Great Neck Estates board announces public hearing on parking law

Great Neck Estates board announces public hearing on parking law
Great Neck Estates Mayor William Warner, as seen at a previous meeting, listens as someone speaks. (Photo by Janelle Clausen)

The Village of Great Neck Estates on Monday announced a public meeting for Aug. 21 on a local law to amend parking rules and regulations.

The law, as currently written, would change the rate for parking meters in certain areas to be 25 cents per half hour and amend the time limit for some parking meters to four hours.

Village Administrator Kathleen Santelli said the law aims to bring the village more in line with surrounding municipalities like Great Neck Plaza.

Hearings regarding the proposed 11-home Clover Drive development were also postponed. Representatives from Old Mill 2 LLC, the subsidiary handling the project, had requested an adjournment.

The residential development would build 11 single-family homes,  10 of which are in Great Neck. One would be in Great Neck Estates.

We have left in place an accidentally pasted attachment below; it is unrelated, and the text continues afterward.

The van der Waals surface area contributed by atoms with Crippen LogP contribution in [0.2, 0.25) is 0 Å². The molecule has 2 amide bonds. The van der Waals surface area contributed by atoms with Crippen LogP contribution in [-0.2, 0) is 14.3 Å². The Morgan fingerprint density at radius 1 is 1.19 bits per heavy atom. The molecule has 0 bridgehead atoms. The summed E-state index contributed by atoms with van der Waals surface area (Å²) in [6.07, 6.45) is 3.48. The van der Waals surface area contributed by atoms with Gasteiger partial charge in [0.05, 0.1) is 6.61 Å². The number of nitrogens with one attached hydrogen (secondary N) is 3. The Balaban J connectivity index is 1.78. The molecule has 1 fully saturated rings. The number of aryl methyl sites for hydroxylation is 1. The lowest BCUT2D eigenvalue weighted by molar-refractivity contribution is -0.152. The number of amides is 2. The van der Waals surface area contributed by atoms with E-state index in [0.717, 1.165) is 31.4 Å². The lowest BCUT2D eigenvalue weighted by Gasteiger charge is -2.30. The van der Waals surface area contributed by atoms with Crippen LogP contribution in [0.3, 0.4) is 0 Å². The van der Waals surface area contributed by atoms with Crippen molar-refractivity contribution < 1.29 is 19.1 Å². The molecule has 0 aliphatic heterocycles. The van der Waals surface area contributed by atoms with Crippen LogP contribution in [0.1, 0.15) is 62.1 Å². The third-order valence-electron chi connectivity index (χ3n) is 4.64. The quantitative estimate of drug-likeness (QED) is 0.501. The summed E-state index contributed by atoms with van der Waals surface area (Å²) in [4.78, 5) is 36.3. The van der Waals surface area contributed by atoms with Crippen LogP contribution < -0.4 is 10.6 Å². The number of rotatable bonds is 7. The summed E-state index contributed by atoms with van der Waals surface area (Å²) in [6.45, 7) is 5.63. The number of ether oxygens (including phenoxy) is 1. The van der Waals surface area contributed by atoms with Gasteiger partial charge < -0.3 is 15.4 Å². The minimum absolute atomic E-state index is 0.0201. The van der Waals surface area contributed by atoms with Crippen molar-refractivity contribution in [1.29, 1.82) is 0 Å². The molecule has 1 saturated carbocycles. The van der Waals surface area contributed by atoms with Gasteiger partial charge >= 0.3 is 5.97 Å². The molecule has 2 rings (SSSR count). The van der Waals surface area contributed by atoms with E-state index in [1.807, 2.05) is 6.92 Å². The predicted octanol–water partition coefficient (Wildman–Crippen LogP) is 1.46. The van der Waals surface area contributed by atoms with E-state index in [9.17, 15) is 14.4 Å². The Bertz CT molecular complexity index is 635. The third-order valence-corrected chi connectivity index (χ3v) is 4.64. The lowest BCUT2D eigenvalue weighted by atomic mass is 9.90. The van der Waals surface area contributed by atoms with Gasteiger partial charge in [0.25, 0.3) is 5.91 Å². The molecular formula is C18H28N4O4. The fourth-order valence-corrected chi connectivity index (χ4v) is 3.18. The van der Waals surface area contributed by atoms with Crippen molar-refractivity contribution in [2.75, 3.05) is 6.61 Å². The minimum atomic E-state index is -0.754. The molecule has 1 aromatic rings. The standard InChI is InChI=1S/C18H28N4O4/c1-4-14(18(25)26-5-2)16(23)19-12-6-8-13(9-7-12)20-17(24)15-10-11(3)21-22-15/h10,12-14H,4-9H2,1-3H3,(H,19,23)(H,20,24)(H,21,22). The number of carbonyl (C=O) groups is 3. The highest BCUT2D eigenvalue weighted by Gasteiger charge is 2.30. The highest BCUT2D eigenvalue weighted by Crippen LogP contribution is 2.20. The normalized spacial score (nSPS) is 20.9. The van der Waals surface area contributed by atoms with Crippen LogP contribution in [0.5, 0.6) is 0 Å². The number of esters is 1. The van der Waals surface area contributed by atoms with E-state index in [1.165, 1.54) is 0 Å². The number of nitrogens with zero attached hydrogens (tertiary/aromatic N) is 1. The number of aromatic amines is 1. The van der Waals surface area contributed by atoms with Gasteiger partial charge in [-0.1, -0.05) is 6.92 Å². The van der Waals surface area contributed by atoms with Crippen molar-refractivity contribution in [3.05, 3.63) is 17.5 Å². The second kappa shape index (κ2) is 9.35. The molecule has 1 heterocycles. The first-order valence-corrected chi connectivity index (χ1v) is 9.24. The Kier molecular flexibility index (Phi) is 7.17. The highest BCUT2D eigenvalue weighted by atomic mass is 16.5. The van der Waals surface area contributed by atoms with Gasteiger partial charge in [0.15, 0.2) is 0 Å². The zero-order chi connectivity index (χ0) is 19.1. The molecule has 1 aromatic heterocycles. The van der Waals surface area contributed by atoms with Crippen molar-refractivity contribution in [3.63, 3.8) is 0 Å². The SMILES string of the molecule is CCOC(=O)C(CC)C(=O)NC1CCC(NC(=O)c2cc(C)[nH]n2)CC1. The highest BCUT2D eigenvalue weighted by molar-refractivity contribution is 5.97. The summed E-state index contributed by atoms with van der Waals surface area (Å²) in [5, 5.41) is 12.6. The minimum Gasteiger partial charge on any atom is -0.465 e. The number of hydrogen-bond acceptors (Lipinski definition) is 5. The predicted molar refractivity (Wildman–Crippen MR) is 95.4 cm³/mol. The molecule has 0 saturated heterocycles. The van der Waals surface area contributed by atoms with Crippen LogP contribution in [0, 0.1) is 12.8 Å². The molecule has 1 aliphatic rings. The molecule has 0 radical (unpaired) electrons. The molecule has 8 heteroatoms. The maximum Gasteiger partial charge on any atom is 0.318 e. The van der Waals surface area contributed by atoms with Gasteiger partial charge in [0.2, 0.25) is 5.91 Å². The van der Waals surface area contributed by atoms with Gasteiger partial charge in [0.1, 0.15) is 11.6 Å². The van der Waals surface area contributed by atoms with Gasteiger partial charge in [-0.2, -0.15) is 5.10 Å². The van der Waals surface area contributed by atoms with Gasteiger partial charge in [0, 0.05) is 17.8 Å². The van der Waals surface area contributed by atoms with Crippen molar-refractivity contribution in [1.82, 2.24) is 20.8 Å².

The project first emerged in 2014.

The village also authorized the purchase of a police vehicle, a 2017 Chevrolet Tahoe, for approximately $39,000 from the state. The vehicle’s market value starts around $47,000.

Trustees also heard the 2017 Stormwater Management Report, which noted the progress made on implementing the best management practices and measurable goals.

Trustees, following recommendations from the village’s Architectural Review Board, approved three of four requests. One homeowner wanted a new awning, another to add to the kitchen, and two others submitted landscape plans. One of those two plans was denied.

The village had also received two requests to extend open permits. The owners of 11 North Circle Drive were not present at the meeting, but owners from 3 Ridge Drive East attended.

Mayor William Warner expressed some frustration with how long – more than 30 months –  the project has gone on. The discussion touched on landscaping, certificates of occupancy, appearance and fundamental fairness.

“I don’t think it’s fair to the village, the neighbors, anybody,” Warner said. 


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